Claire Danes may already be queuing hersel...
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'Homeland' Recap: Season 2 Premiere 'The Smile'

October 1st, 2012 12:54pm EDT
After several much-deserved Emmy wins (for Lead Actor and Lead Actress in a Drama Series as well as for best Drama Series), Homeland proved that their freshman season was not a fluke with last night’s explosive opener to Season Two. After a mind-scrambling first season that had more twists and turns than any modern television series, Homeland promises more action and excitement as the war for America’s safety comes right to our doorstep. The episode itself was fantastic and sets up a wide range of stories that could develop throughout this season.

Picking up a few months after Season One ...
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Joseph Gordon-Levitt’s 10 Best Performances

September 29th, 2012 12:00pm EDT
JGL
10. Angels in the Outfield (dir. William Dear, 1994)

It’s easy to forget that JGL began his career at a very early age. His first starring performance, when he was roughly 12 years old, was the endearing and surprisingly entertaining Disney remake of Angels in the Outfield. As Roger, an orphan who prays for the Los Angeles Angels baseball team to win the pennant, JGL had to act opposite some pretty heavy hitters (Christopher Lloyd, Danny Glover, Tony Danza, Dermot Mulroney), but managed to still give an impressively mature performance.

JGL’s work in Angels in the Outfield showed clear sig...
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Jake Gyllenhaal's 5 Best Movies

September 22nd, 2012 8:00am EDT
Jake Gyllenhaal's 5 Best Movies
You can say this about Jake Gyllenhaal: there’s little chance he’ll ever be typecast. Thanks to his deliberate choice to vary his roles as much as possible, Gyllenhaal continues to be one of the most unpredictable actors working today. He’s done big budget blockbusters (Prince of Persia: The Sands of Time) and smaller, contemplative indie films (Proof, Moonlight Mile). With each film, Gyllenhaal seems to pick roles in which he can challenge himself as an actor, rarely playing the same type of character more than once.

This weekend Gyllenhaal will continue to surprise audiences with a grit...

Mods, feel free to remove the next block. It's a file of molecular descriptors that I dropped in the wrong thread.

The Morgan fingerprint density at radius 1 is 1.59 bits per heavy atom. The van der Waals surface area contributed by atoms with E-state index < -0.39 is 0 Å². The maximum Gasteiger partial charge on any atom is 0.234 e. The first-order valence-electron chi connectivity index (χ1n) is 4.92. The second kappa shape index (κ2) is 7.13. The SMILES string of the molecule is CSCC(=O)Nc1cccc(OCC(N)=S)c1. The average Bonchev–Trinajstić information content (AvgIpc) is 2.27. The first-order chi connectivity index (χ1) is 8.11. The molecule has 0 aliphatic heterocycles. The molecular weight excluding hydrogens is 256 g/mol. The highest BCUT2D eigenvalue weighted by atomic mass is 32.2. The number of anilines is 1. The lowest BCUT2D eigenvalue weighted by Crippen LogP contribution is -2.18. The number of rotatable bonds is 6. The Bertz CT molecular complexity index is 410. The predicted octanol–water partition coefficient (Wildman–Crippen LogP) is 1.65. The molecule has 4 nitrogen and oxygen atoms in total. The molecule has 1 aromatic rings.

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Review: ‘About Cherry’ Is An Uninspired Film Cloaked In Self-Importance

September 21st, 2012 10:23am EDT
About Cherry
Making a movie is not easy. A director must balance telling the story he or she wants the audience to experience with the logistics of dealing with a crew, actors, budgets, locations and myriad other headaches that come into play before, during and after production. For that reason, the work of first-time directors can be difficult to critique because the sheer fact alone that he or she was able to complete a feature-length film is impressive. However, that can only excuse so much. Stephen Elliott, best known as a writer and blogger, makes his debut as a director and screenwriter with About...
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'Lawless' Is A Cold, Stark Punch In The Gut

August 29th, 2012 9:40am EDT
Lawless
When it was originally released in 1932, Howard Hawks’ film Scarface was slapped with the subtitle The Shame of the Nation by the MPAA because they felt the story glamorized the gangster lifestyle. Hollywood has had a love affair with gangsters, outlaws, drug dealers and renegades since the earliest days of filmmaking and audiences have been shown literally hundreds of examples of how dangerous that lifestyle can really be.

Lawless, directed by John Hillcoat, tells the story of Bondurant brothers who, at the height of the Great Depression, are operating an extremely lucrative moonshine ope...